But in other, more mainstream, sectors, success rates were far lower. Just 29 per cent of credit cards complaints were resolved in the complainant’s favour. For lifetime mortgages — known as equity release — the figure in 2020-21 was only 2 per cent.
Having said that, the complainants’ success rate has been falling for some time, from 49 per cent in 2012-13.
The resolution rate is not entirely in the FoS’s hands as it depends on outside influences, not least the nature of the complaints. The figures for the mid-2010s were, for example, boosted by successful PPI resolutions.
Some claims may be unjustified or even frivolous. Others may be generated by publicity or by commission-based lawyers drumming up business.
But delays can be reduced, and not just by increasing the payroll.
The free service is financed by sector levies and case fees paid for by companies subject to complaints — £750 for each case, after the first 25 cases annually.
But the FOS says resolving a case costs £960 on average as problems have become more complex and financial companies may not respond quickly. Martyn James, of the free online complaints service Resolver, says: “Delays are caused by companies stalling in providing information to the service.”
Currently, companies don’t pay case fees until a case is resolved. If the FOS were to collect fees up front, financial companies would be incentivised to resolve more cases themselves.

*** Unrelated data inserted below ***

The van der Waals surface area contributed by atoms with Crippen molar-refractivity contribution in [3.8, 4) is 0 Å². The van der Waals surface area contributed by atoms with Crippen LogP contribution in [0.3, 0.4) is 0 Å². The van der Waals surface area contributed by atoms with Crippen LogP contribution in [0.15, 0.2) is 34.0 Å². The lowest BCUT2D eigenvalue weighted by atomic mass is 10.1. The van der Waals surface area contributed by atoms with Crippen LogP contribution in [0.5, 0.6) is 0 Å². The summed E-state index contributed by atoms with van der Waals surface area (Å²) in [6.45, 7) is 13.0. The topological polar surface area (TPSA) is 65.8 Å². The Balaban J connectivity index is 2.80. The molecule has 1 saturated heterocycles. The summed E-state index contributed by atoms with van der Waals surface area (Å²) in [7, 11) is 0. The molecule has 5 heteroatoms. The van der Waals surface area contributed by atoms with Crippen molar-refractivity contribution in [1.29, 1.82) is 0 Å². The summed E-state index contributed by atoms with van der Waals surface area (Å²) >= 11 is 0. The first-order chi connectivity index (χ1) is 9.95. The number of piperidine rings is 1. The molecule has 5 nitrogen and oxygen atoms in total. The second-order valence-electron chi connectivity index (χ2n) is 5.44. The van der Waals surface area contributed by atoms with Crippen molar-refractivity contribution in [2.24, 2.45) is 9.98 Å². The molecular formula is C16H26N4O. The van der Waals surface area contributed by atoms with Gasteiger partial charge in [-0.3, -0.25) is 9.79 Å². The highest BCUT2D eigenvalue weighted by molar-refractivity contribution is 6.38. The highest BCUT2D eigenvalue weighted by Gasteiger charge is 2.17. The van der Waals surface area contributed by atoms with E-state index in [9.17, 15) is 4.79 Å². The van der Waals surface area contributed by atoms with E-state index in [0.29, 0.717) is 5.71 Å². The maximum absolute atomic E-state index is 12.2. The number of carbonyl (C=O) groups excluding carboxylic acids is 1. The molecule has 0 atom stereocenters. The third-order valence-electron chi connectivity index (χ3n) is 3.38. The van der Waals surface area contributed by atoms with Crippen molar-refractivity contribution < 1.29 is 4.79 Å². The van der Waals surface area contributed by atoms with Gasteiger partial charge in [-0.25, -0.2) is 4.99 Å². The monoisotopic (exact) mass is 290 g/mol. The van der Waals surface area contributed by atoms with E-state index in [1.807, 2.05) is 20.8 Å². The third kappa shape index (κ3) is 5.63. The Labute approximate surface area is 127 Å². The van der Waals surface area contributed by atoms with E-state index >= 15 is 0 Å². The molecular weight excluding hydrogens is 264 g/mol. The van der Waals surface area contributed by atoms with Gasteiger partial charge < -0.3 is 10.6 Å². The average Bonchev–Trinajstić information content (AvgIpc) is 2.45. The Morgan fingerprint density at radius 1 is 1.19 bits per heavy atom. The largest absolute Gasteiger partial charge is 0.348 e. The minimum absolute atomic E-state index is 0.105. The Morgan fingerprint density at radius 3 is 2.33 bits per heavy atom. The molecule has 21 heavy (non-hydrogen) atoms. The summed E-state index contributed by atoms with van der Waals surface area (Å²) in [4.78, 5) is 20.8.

The watchdog also needs more teeth. Currently, it has no power to enforce redress. If a customer tells the FOS they have not received compensation it will report the business to the Financial Conduct Authority, the regulator, which “can take action against the firm, including removing their regulatory permission”, the FOS says.
This convoluted process may encourage firms to drag their feet.
None of this helps the FOS’s reputation with consumers. Some 90 per cent of comments on the FOS on the Trustpilot review website leave hostile reviews, with just one star awarded.
The frustration is shared by Gary W who spoke to Money Mentor on condition of anonymity. He made a claim against his credit card under the Consumer Credit Act in June 2020 to refund him for a faulty car repair that cost £1,700.
He says had to pay another garage a similar amount to fix the damage. The credit card company turned him down even though he provided data and photographs of the first repair.
Gary applied to the FOS in June last year and in September was told that there could be delays. A year after it was made, his claim has not progressed beyond a holding statement.
This email, seen by Money Mentor, says: “In light of the government’s guidance around the Covid-19 outbreak, we’re having to work differently. It is likely that it’ll take us a number of weeks to respond to let you know your complaint has been received and allocated to a case handler — but we’re working hard to get back to you as quickly as we can.”
That was last September. Gary is still waiting.
This story has been amended since publication to clarify how much compensation Amigo might pay complainants, and that it was the High Court which rejected the company’s scheme of arrangement, not the complainants. The success rate of complainants against guarantor loan schemes has also been put into context.
Lindsay Cook is the co-author of “Money Fight Club: Saving Money One Punch at a Time”, published by Harriman House. If you have a problem for the Money Mentor, email